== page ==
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In the first few minutes of eager chatter and elevated heart rates, our straining for quality breaths seems matched. Then, inevitably, I notice her inhales and exhales fall into a comfortable rhythm—while I am left huffing and puffing away. There’s no doubt that running with a faster friend is physically challenging. But, for me, that was never the most uncomfortable part about running with someone who pushes the pace. No, the reason I’ve shied away from meet-ups with speedier runners had more to do with my confidence.
At its best, running allows me to set aside comparisons to others and push myself farther. This struck me when my high-school cross-country coach told us our purpose was “to be racers, not runners.” Not me, I thought. I’m here for the workout and time with friends.
Realizing that helped me fall more in love with the experience of lacing up my shoes for time on the pavement or trails. This became my much-needed emotional release during difficult times in college. Upcoming races gave me goals when I felt aimless after graduation. And miles on unfamiliar roads with new running groups helped me feel at home when I made a big move.
In groups like that, the ability to fall in with someone who naturally matched my pace helped me feel at ease. If that person wanted to speed up, no big deal. I would just strike up a chat with someone else. The conversation also seemed to give me a boost of energy, enabling me to go farther and have more fun than I did on my own.
So, why is it I assumed every other person I meet had that racer mentality my coach encouraged? For a long time, that was especially true when I teamed up with a speedier running buddy outside the safe confines of a group. Any confidence and contentment I had with my running was replaced with self-consciousness. Will she think that was a wasted run because I asked to slow down? Is the sound of my labored breathing bothering her? Why can’t I just go faster? For all the aspects of running with a friend that I enjoyed, many outings ended with me feeling guilty for keeping her from her best.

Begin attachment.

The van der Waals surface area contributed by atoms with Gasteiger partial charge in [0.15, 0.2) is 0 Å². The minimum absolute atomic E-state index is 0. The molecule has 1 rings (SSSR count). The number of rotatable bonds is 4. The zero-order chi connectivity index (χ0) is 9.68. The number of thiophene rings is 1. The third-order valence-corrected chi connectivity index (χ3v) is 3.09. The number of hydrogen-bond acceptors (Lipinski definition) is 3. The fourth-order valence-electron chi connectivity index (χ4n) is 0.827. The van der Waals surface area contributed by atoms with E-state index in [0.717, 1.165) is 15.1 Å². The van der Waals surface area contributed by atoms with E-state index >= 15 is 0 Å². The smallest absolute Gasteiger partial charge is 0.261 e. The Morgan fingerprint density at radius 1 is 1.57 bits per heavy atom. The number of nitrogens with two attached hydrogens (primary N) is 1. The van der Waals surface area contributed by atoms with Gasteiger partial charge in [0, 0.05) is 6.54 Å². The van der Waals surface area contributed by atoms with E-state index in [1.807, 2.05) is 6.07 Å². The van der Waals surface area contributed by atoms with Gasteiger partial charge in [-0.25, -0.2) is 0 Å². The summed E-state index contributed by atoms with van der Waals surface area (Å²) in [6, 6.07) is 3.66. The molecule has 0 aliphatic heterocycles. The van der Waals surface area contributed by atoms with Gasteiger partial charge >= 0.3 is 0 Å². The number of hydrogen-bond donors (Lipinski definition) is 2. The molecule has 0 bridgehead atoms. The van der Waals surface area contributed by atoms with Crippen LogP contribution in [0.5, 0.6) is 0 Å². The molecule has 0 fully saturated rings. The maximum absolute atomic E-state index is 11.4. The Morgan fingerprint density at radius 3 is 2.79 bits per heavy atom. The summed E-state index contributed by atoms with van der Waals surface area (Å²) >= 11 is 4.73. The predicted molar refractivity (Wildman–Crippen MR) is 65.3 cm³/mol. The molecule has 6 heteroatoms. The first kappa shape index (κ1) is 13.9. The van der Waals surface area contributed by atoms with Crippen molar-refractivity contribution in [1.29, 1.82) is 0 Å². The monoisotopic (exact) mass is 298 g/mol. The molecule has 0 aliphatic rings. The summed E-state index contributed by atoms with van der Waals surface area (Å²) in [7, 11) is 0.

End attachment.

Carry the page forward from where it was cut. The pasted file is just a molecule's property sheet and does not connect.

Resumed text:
Then, recently, I had a realization just like the one that transformed my perspective on running way back in high school: The thoughts I’m projecting onto my buddy are never ones I have when I’m the faster friend. Sure, on those days, I’m glad I get to run. More than that, though, I am grateful for the camaraderie.
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I admire the type of racer my cross-country coach described. They are the ones the rest of us are inspired by, the ones who set the bar and, generally, the ones who don’t seek out running companions. For them, the goal is the glory.
Still, despite my former coach’s motivational speech, I think runners outnumber racers. That doesn’t mean we runners don’t still have time goals and don’t enjoy pushing ourselves. We are just fueled by conversation, not competition.
Acknowledging this helped me accept that if whoever I am running with isn’t worried about me holding her back, then I shouldn’t be either. Besides, there is a good chance that we will gain more together—both in mileage and in fulfillment.